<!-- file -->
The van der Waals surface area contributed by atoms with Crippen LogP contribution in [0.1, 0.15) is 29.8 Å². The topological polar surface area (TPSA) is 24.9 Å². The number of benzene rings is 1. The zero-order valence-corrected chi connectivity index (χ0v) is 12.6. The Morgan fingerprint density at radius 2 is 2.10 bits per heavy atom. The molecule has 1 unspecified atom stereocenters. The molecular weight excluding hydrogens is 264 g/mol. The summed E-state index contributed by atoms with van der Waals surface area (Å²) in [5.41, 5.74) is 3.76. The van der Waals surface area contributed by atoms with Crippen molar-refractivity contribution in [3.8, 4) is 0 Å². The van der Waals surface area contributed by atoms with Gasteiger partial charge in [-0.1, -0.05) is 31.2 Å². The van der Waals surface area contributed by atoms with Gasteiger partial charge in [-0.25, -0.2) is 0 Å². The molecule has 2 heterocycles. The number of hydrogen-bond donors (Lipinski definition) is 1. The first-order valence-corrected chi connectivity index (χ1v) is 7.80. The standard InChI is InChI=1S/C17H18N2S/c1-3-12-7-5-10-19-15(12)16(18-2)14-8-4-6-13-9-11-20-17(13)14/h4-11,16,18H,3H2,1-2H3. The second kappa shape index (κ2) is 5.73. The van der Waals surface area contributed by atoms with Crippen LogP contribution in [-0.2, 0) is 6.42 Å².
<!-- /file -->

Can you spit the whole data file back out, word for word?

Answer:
The van der Waals surface area contributed by atoms with Crippen LogP contribution in [0.1, 0.15) is 29.8 Å². The topological polar surface area (TPSA) is 24.9 Å². The number of benzene rings is 1. The zero-order valence-corrected chi connectivity index (χ0v) is 12.6. The Morgan fingerprint density at radius 2 is 2.10 bits per heavy atom. The molecule has 1 unspecified atom stereocenters. The molecular weight excluding hydrogens is 264 g/mol. The summed E-state index contributed by atoms with van der Waals surface area (Å²) in [5.41, 5.74) is 3.76. The van der Waals surface area contributed by atoms with Crippen molar-refractivity contribution in [3.8, 4) is 0 Å². The van der Waals surface area contributed by atoms with Gasteiger partial charge in [-0.1, -0.05) is 31.2 Å². The van der Waals surface area contributed by atoms with Gasteiger partial charge in [-0.25, -0.2) is 0 Å². The molecule has 2 heterocycles. The number of hydrogen-bond donors (Lipinski definition) is 1. The first-order valence-corrected chi connectivity index (χ1v) is 7.80. The standard InChI is InChI=1S/C17H18N2S/c1-3-12-7-5-10-19-15(12)16(18-2)14-8-4-6-13-9-11-20-17(13)14/h4-11,16,18H,3H2,1-2H3. The second kappa shape index (κ2) is 5.73. The van der Waals surface area contributed by atoms with Crippen LogP contribution in [-0.2, 0) is 6.42 Å².